Sometimes the people we love stand by our side and cling as tightly to our hands as we do to theirs. Sometimes they hold us up and sometimes it is our turn to steady them. Sometimes we close our eyes and jump together; sometimes one encourages the other along. Sometimes we hesitate because we’re not sure. And then, sometimes, we know.

Yet, our paths might diverge. One might ask how far while the other has already jumped. One might run headlong into whatever’s next while the other is unsure of what’s now. We might make mistakes. We might hurt. We might cry. We might realize it is best to go our separate ways, forge unique trails, learn who we are as individuals. We might find ourselves completely different people.

Sometimes we stop speaking. We might realize the most loving action is to walk away or to let another go. Sometimes we get back in touch. We might look on from afar, holding our breath.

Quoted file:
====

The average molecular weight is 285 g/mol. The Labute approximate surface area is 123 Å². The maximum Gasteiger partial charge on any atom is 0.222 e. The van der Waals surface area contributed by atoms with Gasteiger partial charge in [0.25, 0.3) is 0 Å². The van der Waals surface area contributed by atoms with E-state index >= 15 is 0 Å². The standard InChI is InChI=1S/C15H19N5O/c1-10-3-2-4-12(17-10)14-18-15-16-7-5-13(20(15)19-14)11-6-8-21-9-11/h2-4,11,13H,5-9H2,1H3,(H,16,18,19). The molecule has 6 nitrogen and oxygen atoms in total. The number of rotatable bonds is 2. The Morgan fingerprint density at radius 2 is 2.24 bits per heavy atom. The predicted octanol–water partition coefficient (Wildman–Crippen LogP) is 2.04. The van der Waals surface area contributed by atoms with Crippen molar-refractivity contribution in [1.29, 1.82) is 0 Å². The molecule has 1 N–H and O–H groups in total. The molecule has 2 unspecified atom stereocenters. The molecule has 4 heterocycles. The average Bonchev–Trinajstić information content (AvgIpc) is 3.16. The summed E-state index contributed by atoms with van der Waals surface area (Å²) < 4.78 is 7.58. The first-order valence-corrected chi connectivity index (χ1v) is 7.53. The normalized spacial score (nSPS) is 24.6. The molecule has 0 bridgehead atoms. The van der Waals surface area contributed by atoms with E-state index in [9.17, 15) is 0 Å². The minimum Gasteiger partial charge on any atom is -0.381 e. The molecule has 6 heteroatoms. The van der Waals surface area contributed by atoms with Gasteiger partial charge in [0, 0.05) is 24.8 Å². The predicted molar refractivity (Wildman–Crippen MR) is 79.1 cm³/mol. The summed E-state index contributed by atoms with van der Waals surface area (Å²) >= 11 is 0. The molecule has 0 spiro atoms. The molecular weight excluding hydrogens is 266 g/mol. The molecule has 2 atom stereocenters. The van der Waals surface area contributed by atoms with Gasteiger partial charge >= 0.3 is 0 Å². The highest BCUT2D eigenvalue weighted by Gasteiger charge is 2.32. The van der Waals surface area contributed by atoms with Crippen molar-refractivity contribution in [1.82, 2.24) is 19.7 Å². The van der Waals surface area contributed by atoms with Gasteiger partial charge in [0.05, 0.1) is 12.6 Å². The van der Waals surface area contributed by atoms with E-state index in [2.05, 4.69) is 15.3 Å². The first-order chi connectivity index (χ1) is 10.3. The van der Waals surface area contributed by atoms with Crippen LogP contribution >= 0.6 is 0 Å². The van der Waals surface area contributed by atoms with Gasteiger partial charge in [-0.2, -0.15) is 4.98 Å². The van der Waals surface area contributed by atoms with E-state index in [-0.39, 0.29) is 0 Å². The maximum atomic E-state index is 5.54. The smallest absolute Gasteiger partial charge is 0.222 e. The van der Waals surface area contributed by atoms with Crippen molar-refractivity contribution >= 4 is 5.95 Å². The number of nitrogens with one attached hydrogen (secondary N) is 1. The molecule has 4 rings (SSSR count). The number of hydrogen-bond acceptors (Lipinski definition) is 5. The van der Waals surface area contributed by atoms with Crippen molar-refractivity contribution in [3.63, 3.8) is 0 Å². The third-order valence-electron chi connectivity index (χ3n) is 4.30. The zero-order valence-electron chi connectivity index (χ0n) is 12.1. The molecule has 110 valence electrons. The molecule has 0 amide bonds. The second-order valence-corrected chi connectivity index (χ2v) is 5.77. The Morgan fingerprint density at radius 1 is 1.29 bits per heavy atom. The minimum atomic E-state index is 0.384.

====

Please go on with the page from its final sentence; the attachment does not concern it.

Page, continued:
They finish their coffee and go for a walk. They talk some more.

“You’ve changed a lot,” she observes.

“Yes,” he agrees, “and so have you.”

She nods. They look at each other and she puts up her hand. They high-five.

When it’s time to go, it’s his turn to put up his hand. They high-five again. They’d hugged hello out of habit but hug goodbye out of fondness. Out of love.


Love is more than a feeling.

Love is a verb.

A verb is an action.

When we act, we do. We are. We become. We can love those around us, and we can love ourselves, through the choices we make, our accomplishments, the lives we lead.

We love through what we do. We fall in love when others respond, when they let us in, when they act towards us as we do towards them. We can love without being in love, but we cannot fall in love without loving.

Love is more than a feeling.

Love is a verb.

A verb is an action.

Love is doing. Love is being. Love is peace.